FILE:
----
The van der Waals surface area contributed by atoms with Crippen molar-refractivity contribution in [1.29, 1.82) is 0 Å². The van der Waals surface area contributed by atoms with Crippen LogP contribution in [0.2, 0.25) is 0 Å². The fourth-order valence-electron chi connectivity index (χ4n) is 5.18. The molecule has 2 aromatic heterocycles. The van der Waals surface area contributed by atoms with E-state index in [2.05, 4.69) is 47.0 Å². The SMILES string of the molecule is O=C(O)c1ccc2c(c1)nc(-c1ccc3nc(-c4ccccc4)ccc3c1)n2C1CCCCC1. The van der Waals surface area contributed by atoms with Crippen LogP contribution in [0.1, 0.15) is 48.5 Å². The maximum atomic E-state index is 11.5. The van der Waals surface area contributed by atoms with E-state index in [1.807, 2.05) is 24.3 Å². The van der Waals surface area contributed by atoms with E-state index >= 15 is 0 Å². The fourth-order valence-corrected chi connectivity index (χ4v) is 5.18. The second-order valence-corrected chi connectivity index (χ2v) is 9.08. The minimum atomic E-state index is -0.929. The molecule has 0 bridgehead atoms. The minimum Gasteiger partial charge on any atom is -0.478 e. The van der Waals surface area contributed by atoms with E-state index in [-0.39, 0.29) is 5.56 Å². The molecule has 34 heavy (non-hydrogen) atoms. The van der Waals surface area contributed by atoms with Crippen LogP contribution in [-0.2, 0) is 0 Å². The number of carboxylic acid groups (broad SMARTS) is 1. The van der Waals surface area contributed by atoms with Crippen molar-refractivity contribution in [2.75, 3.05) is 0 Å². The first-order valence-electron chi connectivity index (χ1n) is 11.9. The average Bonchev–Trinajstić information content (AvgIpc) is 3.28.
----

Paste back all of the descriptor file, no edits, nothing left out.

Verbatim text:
The van der Waals surface area contributed by atoms with Crippen molar-refractivity contribution in [1.29, 1.82) is 0 Å². The van der Waals surface area contributed by atoms with Crippen LogP contribution in [0.2, 0.25) is 0 Å². The fourth-order valence-electron chi connectivity index (χ4n) is 5.18. The molecule has 2 aromatic heterocycles. The van der Waals surface area contributed by atoms with E-state index in [2.05, 4.69) is 47.0 Å². The SMILES string of the molecule is O=C(O)c1ccc2c(c1)nc(-c1ccc3nc(-c4ccccc4)ccc3c1)n2C1CCCCC1. The van der Waals surface area contributed by atoms with Crippen LogP contribution in [0.1, 0.15) is 48.5 Å². The maximum atomic E-state index is 11.5. The van der Waals surface area contributed by atoms with E-state index in [1.807, 2.05) is 24.3 Å². The van der Waals surface area contributed by atoms with E-state index >= 15 is 0 Å². The fourth-order valence-corrected chi connectivity index (χ4v) is 5.18. The second-order valence-corrected chi connectivity index (χ2v) is 9.08. The minimum atomic E-state index is -0.929. The molecule has 0 bridgehead atoms. The minimum Gasteiger partial charge on any atom is -0.478 e. The van der Waals surface area contributed by atoms with E-state index in [-0.39, 0.29) is 5.56 Å². The molecule has 34 heavy (non-hydrogen) atoms. The van der Waals surface area contributed by atoms with Crippen LogP contribution in [-0.2, 0) is 0 Å². The number of carboxylic acid groups (broad SMARTS) is 1. The van der Waals surface area contributed by atoms with Crippen molar-refractivity contribution in [2.75, 3.05) is 0 Å². The first-order valence-electron chi connectivity index (χ1n) is 11.9. The average Bonchev–Trinajstić information content (AvgIpc) is 3.28.